Tuesday, December 1, 2020

As we dance all down-geared-like into our final month of this project – the quietest month for arbitrary celebrations, thankfully – we do what we can to block out the realities of this oft-twisted timeline that has made up our 2020. History books will be written about this year. At the very least, more sweeping texts will require an entire chapter for this global shift from the normal. And this is the year we happened to select for celebrating just about everything in the known universe. Coincidence? Cruel fate? Maybe we should simply be welcome for the distraction. Speaking of distractions, here was our Monday:

Stay Home Because You’re Well Day

So Thomas and Ruth Roy, those curiously prolific holiday-inventors from Pennsylvania whose musings have provided at least six dozen acts of celebration from us this year so far, came up with this call to arms for folks to play hooky from work. Call in sick. Stay home. Do it because you’re healthy and you deserve another day off.

I like this sentiment, and the plan had been that I would celebrate it (unless I happened to be sick, which would have been a shame) by watching TV and enjoying the peace and quiet of a day off. But this is 2020, the year when nothing goes quite as expected. Yesterday found me working at home for the gazillionth day in a row, while Jodie indulged in her PD Day in the new temporary environment in which teachers are severed from their standard in-person teaching activities. Specifically, her staff was advised to do their professional development from home.

So here we were, both tucked inside our weekend walls, both still working, but both utterly well, health-wise. This celebration has taken on an entirely new directive: simply show up and work from home as expected. Not nearly as triumphant, but if this is the way normal is going to stay for a while, I’m on board. Our office companions (pictured above) make it a lovely place to be.

National Mississippi Day

Our culinary journey through American cuisine and history finally drops us into the Magnolia State, one of the deepest of the deep-south states. Mississippi, while I’m sure it’s beautiful and picturesque and full of good, noble people who would throw out their backs in feats of southern hospitality to help their neighbours, has spent a lot of time on the wrong side of history. As such, it would be really easy to paint it with a brush of disgust and derision. But let’s try to look at both sides.

On the down side, Mississippi features more black people per capita than any other state. I call this a down side because black folks have suffered immensely in this state. In 1860, as the state was packing its bags to become one of the first to hook up with the Confederacy, a full 55% of their population was made up of slaves. There have been riots, murders and fantastic feats of oppression to keep racism alive and well there over the years. Further to these efforts, you’ll find more poverty, and worse health, education and development here than pretty much anywhere else in the country.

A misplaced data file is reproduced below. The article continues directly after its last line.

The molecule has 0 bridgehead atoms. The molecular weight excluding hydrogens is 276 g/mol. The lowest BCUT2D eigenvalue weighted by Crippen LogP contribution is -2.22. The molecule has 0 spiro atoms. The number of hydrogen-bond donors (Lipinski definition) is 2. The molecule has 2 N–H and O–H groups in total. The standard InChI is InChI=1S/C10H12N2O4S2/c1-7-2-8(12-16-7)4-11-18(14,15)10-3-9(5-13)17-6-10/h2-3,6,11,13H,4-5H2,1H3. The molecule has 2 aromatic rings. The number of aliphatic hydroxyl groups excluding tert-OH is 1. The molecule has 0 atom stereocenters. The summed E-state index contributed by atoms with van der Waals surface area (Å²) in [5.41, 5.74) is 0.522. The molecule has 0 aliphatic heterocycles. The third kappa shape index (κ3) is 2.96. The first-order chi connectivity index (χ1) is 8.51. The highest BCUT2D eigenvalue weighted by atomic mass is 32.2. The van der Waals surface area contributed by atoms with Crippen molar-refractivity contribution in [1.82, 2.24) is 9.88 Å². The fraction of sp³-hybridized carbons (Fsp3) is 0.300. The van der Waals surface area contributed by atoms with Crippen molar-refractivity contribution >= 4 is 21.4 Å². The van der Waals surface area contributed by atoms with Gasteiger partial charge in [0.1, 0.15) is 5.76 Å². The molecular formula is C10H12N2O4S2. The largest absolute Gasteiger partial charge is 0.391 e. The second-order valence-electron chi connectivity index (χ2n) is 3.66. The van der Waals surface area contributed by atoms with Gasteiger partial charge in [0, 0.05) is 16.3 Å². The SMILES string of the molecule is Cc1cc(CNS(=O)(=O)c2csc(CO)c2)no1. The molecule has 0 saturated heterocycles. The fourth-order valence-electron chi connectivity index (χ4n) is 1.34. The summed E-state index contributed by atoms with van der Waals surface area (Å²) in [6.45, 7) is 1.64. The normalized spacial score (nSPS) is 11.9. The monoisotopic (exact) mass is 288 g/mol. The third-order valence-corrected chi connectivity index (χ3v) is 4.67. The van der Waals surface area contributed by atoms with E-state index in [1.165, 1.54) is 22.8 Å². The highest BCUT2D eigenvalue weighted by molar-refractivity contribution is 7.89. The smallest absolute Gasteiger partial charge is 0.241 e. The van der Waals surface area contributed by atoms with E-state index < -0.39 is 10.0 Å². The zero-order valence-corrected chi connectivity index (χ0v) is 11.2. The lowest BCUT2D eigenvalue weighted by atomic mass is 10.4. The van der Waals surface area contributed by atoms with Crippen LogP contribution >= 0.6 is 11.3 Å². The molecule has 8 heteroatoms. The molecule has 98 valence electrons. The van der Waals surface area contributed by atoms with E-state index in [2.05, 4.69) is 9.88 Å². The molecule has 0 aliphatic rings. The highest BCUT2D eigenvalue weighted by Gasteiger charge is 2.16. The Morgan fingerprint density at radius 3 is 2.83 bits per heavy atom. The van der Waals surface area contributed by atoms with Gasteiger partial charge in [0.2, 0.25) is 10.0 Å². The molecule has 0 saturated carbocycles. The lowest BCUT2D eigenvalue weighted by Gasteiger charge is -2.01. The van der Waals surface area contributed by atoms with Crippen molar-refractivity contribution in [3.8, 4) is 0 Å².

But let’s look at the other side of the coin too. Over half the state is covered by gorgeous forest. There are over 200 native fish species in the region, more than most anywhere else in the country. In short, wherever there are no people in this state, it’s quite fantastic. If you’re a big fan of mandated sobriety, this is the state for you. Mississippi went dry in 1908, more than a decade before the rest of the country. Apparently it remained dry until 1966, so that’s something. I don’t know – so much of this state’s post-colonial history is drenched in the blood of racism; it’s hard to extract the good parts.

Perhaps a list of accomplished Mississippians will shed some light onto this situation. There’s Fred Armisen from Hattiesburg, Jim Henson from Greenville, James Earl Jones from Arkabutla, Gerald McRaney from Collins, and Tig Notaro from Jackson. Then you’ve got the musicians. If there’s one thing Mississippi does right, it’s produce great musicians: J.B. Lenoir, Little Milton, Charlie Musselwhite, B.B. King, Albert King, Robert Johnson, Jimmy Johnson, Elmore James, Howlin’ Wolf, John Lee Hooker, Son House, Junior Parker, Elvis Presley, Jimmy Reed, Jimmy and David Ruffin, Otis Rush, Pop Staples, Barrett Strong, Willie Dixon, Eddie Taylor, Rufus Thomas, Ike Turner, Conway Twitty, Britney Spears, Muddy Waters, Sonny Boy Williamson (the second one), Mary Wilson, Tammy Wynette, Mose Allison, Eddie Boyd, Big Bill Broonzy, Eddie “Bongo” Brown, Jimmy Buffet, Otis Clay, James Cotton, Arthur “Big Boy” Crudup and the great Sam Cooke. It’s a who’s who of brilliance. Mississippi is clearly at its best when set to music.

And they love their shrimp. So we made some shrimp pasta last night and listened to some fantastic old blues. That’s how you celebrate a quandary like Mississippi.

Cyber Monday

I will hold off on yet another rant about the evils of mandatory capitalism around this time of the year, as my wife is ready to throw something at my skull for bringing it up so much, and honestly, so am I. My point is made. I’m not a fan. But still, I indulge because… tradition.